/; SCOPE

(n the presence study cover through e"amination of procedures of decision

;F

making portfolio management environment, selection of securities 2eights of different securities and 'arning of Portfolio.

2; FINDINGS

The trend of Stock '"change, securities in (ndia has sho n increasing trend on an Average the investments in such securities increased by 1;1.4AH yearly over the study period. !o ever the trend of investment in stock e"change, securities both in (ndia and 6utside (ndia has sho n investment incase (s 1;4.AAH per year over the study period.

PORTFOLIO MANAGEMENT USING CAPM


1. OVERVIEW

: Portfolio analysis to measure this actual risk


And return of securities and to calculate the '"pected returns of securities using Security market line to compare the e"pected 7eturn ith actual return to assist investor in )aking rational investment decision to hich Security to buy or sell using security market 9ine hich is to suggested the best portfolio )i" .

/. SCOPE

: The scope of the study is limited to this use of


Security market line as a tool of selecting Security and advising the investors about the Best portfolio mi".

;1

2; FINDINGS

: There is a significant difference bet een the


'"pected returns and actual returns. The ne"t Step is to identify the securities hich are under @alue hen their e"pected returns is more than Actual returns, it can be observed undervalued Securities like :ipla, Dr. 7eddy 9abs, ipro etc., ipro is linear since the 2eights -Y. are the variables

INVESTMENT
(nvestment may be defined as an activity that commits funds in any financial form in the present ith an e"pectation of receiving additional return in the future. The ith it a probability that the 3uantum of return may vary from a e"pectations bring

minimum to a ma"imum. This possibility of variation in the actual return is kno n as investment risk. Thus every investment involves a return and risk. (nvestment is an activity that is undertaken by those ho have savings. Savings

can be defined as the e"cess of income over e"penditure. An investor earns>e"pects to earn additional monetary value from the mode of investment that could be in the form of financial assets. The three important characteristics of any financial asset are*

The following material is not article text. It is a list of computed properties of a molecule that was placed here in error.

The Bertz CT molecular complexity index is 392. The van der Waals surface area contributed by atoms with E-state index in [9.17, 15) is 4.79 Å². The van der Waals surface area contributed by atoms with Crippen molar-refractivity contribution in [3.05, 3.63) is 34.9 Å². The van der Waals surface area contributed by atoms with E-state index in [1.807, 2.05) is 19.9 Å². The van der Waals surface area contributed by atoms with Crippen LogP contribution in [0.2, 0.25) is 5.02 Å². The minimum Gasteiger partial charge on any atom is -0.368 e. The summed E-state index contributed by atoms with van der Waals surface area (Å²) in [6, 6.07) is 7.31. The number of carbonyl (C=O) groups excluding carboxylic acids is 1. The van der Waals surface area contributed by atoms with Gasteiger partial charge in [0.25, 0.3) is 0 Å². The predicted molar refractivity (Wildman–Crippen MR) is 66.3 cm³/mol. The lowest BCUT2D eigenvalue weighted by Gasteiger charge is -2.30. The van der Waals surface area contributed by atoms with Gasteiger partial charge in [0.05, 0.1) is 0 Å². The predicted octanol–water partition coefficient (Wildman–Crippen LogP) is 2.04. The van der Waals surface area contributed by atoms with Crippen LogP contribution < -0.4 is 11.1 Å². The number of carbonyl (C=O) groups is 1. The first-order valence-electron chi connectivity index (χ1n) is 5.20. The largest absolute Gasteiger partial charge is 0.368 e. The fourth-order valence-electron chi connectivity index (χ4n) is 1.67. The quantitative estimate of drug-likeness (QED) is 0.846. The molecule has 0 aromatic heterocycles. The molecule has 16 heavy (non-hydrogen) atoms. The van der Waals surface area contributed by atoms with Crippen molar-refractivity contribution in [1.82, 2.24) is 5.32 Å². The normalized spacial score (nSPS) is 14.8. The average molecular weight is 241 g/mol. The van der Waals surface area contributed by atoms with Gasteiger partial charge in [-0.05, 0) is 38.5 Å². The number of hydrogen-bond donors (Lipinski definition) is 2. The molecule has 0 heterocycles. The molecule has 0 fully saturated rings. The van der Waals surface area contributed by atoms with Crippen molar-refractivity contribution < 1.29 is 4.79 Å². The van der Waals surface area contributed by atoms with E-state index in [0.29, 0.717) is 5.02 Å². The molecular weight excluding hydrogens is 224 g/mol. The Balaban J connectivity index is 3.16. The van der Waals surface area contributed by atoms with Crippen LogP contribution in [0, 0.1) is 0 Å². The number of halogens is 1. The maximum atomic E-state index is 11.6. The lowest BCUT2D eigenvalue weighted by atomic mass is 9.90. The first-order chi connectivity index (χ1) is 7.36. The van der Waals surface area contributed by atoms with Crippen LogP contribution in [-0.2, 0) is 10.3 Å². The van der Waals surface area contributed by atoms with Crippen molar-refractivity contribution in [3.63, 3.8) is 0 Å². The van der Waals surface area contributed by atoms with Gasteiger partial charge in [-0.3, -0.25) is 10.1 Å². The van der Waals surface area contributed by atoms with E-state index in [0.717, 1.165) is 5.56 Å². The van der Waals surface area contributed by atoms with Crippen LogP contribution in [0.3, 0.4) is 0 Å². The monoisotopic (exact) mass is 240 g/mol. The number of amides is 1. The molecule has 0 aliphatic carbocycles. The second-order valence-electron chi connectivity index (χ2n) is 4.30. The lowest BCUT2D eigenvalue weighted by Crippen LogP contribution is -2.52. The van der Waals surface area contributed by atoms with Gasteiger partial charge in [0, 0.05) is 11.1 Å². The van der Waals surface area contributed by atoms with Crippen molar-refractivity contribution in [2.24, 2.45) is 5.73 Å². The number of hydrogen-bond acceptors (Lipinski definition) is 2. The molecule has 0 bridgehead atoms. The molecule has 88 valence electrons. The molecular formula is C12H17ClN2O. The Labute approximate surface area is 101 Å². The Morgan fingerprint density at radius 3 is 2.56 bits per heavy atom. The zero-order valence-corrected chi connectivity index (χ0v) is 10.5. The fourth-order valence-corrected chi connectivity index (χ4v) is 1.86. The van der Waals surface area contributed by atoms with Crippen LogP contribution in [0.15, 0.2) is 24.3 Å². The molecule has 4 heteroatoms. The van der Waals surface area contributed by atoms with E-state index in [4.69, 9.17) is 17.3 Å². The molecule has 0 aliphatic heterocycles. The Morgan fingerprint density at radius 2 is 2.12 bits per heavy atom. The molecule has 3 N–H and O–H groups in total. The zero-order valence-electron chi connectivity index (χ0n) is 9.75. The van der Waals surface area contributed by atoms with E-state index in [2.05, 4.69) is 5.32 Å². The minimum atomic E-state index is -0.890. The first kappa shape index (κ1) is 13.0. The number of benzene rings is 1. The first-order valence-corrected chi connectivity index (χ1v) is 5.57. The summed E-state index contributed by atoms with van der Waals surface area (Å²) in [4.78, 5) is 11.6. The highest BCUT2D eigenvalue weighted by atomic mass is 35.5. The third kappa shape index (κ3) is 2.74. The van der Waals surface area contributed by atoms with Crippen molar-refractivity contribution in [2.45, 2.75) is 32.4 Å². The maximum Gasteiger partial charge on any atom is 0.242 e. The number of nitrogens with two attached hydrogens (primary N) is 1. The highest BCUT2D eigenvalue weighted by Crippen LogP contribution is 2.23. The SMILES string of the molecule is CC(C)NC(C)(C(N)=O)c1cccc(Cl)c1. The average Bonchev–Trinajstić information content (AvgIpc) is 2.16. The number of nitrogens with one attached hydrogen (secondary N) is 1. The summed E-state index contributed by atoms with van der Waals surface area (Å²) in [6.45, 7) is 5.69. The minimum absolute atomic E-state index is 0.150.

7eturn&the potential return possible from an asset. 7isk&the variability in returns of the asset form the chances of its value going do n>up. ;/

9i3uidity&the ease ith hich an asset can be converted into cash. (nvestors tend to look at these three characteristics hile deciding on their

individual preference pattern of investments. 'ach financial asset ill have a certain level of each of these characteristics.

I'8%*&m%'& 8%'.%*
There are a large number of investment avenues for savers in (ndia. Some of them are marketable and li3uid, hile others are non&marketable. Some of them are highly risky hile some others are almost risk less. (nvestment avenues can be broadly categori$ed under the follo ing head. 1. :orporate securities /. '3uity shares. 1. Preference shares. 4. Debentures>Bonds. ;. Derivatives. ?. 6thers.

C#r4#r &% S%".ri&i%*


Doint stock companies in the private sector issue corporate securities. These include e3uity shares, preference shares, and debentures. '3uity shares have variable dividend and hence belong to the high risk&high return categoryM preference shares and debentures have fi"ed returns ith lo er risk.The classification of corporate securities that can be chosen as investment avenues can be depicted as sho n belo *

'3uity Shares

Preference shares

Bonds

2arrants

Derivatives

;1

CHAPTER-IV DATA ANALYSES AND INTERPRETATION

;4

S <6 1 / 1 4 ; ? A B G 1F 11 1/ 11 14 1; 1? 1A 1B 1G /F

Date 1&Duly&11 1&Duly&11 4&Duly&11 ;&Duly&11 ?&Duly&11 B&Duly&11 1F&Duly&11 11&Duly&11 1/&Duly&11 11&Duly&11 1;&Duly&11 1A&Duly&11 1B&Duly&11 1G&Duly&11 /F&Duly&11 //&Duly&11 /4&Duly&11 /;&Duly&11 /G&Duly&11 11&#uly&11

<A@ 14F 14A./G 14B.FA 14A.A4 14A.4F 14;.?B 144.A/ 141.;B 14?.F1 14B.BA 1;F.;; 1;1.F/ 1;/./; 1;/.A4 1;1.?1 1;1.B? 1;F.?A 1;1.1F 1;/.?F 1;1.G; )'A<

7'TC7<S ;./F F.;1 &F.// &F./1 &1.1A &F.?? &F.AB 1.?G 1.G? 1.1/ F.1/ F.B/ F.1/ &F.A4 F.1A &F.AB F.4/ F.B; &F.41 F.44